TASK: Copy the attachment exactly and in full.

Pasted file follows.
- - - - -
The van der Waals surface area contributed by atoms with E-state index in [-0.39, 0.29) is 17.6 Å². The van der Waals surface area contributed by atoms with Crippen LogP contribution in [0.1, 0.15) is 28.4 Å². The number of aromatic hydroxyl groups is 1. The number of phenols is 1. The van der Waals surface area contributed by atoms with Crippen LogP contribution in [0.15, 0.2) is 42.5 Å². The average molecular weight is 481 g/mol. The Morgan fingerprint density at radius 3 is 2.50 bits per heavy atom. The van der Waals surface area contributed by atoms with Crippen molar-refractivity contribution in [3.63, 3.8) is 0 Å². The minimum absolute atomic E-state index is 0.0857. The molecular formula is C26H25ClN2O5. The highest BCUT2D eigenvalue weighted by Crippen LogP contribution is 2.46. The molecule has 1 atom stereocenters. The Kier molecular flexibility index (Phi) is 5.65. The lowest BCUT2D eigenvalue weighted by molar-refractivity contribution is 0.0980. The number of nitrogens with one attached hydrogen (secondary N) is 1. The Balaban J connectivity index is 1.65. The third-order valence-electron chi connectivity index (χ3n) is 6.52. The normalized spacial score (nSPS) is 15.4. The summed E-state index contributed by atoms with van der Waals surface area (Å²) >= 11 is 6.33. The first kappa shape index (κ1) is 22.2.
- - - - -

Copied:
The van der Waals surface area contributed by atoms with E-state index in [-0.39, 0.29) is 17.6 Å². The van der Waals surface area contributed by atoms with Crippen LogP contribution in [0.1, 0.15) is 28.4 Å². The number of aromatic hydroxyl groups is 1. The number of phenols is 1. The van der Waals surface area contributed by atoms with Crippen LogP contribution in [0.15, 0.2) is 42.5 Å². The average molecular weight is 481 g/mol. The Morgan fingerprint density at radius 3 is 2.50 bits per heavy atom. The van der Waals surface area contributed by atoms with Crippen molar-refractivity contribution in [3.63, 3.8) is 0 Å². The minimum absolute atomic E-state index is 0.0857. The molecular formula is C26H25ClN2O5. The highest BCUT2D eigenvalue weighted by Crippen LogP contribution is 2.46. The molecule has 1 atom stereocenters. The Kier molecular flexibility index (Phi) is 5.65. The lowest BCUT2D eigenvalue weighted by molar-refractivity contribution is 0.0980. The number of nitrogens with one attached hydrogen (secondary N) is 1. The Balaban J connectivity index is 1.65. The third-order valence-electron chi connectivity index (χ3n) is 6.52. The normalized spacial score (nSPS) is 15.4. The summed E-state index contributed by atoms with van der Waals surface area (Å²) >= 11 is 6.33. The first kappa shape index (κ1) is 22.2.